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  • Christina Iaboni

The Division of Responsibility: How to Raise a Happy and Competent Eater

This post was developed in partnership with Pure Flavor, however, as always, all opinions are genuine.


As a dietitian and a mom, I often get asked “how do I get my kids to eat more vegetables?” Or parents tell me that their children are very “picky.” Some parents become exhausted acting as a short order cook, preparing different meals for each child in order to get everyone to eat. Dinner or any meal time becomes an unpleasant battle ground for pickiness and negotiating in order for to get kids to eat.


Many of us were raised to “clean our plate.” We were told to finish our meal before we were allowed to have dessert. Or perhaps there were negotiations - “eat at least two bites of cauliflower and three bites of meat before leaving the table.” These comments and behaviours lead children to become out of tune with their natural hunger and fullness cues in order to get something they want (dessert, tv. etc.) or to please a parent or caregiver.





How can parents navigate these situations to make meal times more pleasant for everyone?


The Division of Responsibly is a feeding theory developed by Registered Dietitian Ellyn Satter1. This theory acknowledges children’s’ natural hunger and food regulating capabilities and gives parents the responsibility to create a supportive eating environment. There is no force feeding, negotiating, or coercion tactics. It can be used for children of all ages – from infants to teenagers. The goal is to create eating competence which means “being positive, comfortable, and flexible with eating as well as matter-of-fact and reliable about getting enough to eat of enjoyable food.”2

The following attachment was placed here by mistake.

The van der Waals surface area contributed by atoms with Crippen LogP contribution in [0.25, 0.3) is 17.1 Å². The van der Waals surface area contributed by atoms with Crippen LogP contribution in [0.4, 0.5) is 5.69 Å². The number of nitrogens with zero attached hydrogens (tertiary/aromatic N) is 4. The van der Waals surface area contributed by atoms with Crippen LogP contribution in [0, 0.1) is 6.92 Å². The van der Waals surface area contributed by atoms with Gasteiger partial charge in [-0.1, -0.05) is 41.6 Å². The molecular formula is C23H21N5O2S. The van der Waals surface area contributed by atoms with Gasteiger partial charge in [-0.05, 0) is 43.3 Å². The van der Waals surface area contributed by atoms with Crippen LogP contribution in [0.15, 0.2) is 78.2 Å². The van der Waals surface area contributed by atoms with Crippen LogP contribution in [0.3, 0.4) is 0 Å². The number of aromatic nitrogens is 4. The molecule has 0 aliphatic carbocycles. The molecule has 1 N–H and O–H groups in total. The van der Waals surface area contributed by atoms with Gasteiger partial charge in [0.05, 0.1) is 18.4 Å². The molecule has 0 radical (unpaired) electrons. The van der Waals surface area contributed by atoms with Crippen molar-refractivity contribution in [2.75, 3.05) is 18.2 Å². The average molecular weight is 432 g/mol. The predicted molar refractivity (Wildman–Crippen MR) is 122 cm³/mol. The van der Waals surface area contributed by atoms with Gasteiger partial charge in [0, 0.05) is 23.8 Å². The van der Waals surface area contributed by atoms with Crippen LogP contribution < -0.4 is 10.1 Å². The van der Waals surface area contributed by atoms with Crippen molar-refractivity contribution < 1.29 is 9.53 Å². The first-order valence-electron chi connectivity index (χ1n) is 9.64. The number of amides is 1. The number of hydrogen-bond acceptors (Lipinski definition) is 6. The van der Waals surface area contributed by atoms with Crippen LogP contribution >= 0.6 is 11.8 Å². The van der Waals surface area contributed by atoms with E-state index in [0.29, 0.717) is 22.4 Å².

Children have great appetites; they want to eat and have a natural ability to do so. However, even with a great appetite, children may refuse foods or be particular about textures and flavours. Due to their age, their palates are not as developed as adults and it can take many exposures for a child to accept a new food. If parents create a supportive eating environment, children will eat as much as they need, will gradually accept new foods, and grow in their own unique way.


How does the Division of Responsibility work?


Our job as parents is to decide what food is served, when and where. We choose and prepare the food, provide regular meals and sit-down snacks, and do our best to eat meals as a family.


The job of the child is to decide whether to eat and how much. Yes, this requires trust on the parent’s part to allow their children to eat what their body needs.


How do snacks work?


Snacks should be thought of as small meals for young children and not just “treats.” Children, especially toddlers and preschoolers, have small stomachs and need to eat every 3-4 hours. At snack time, include two to three foods which consist of some protein, carbohydrates, and fat. For example: Pure Flavor® Poco Bites® Cocktail Cucumbers, cubed cheese, and whole grain crackers; Pure Flavor® Aurora Bites Mini Sweet Peppers, hummus, and whole wheat pita; Pure Flavor® Sangria® Medley Tomatoes, mozzarella cheese, and blueberries; or mini homemade muffins with plain yogurt or a glass of milk. Offering vegetables at snacks as well as mealtimes provides more opportunities for exposure and vegetables provide antioxidants, vitamins and minerals and fibre; for example, mini sweet peppers are high in Vitamin C, an antioxidant that helps protect our cells against damage and tomatoes contain potassium, a mineral important for heart health.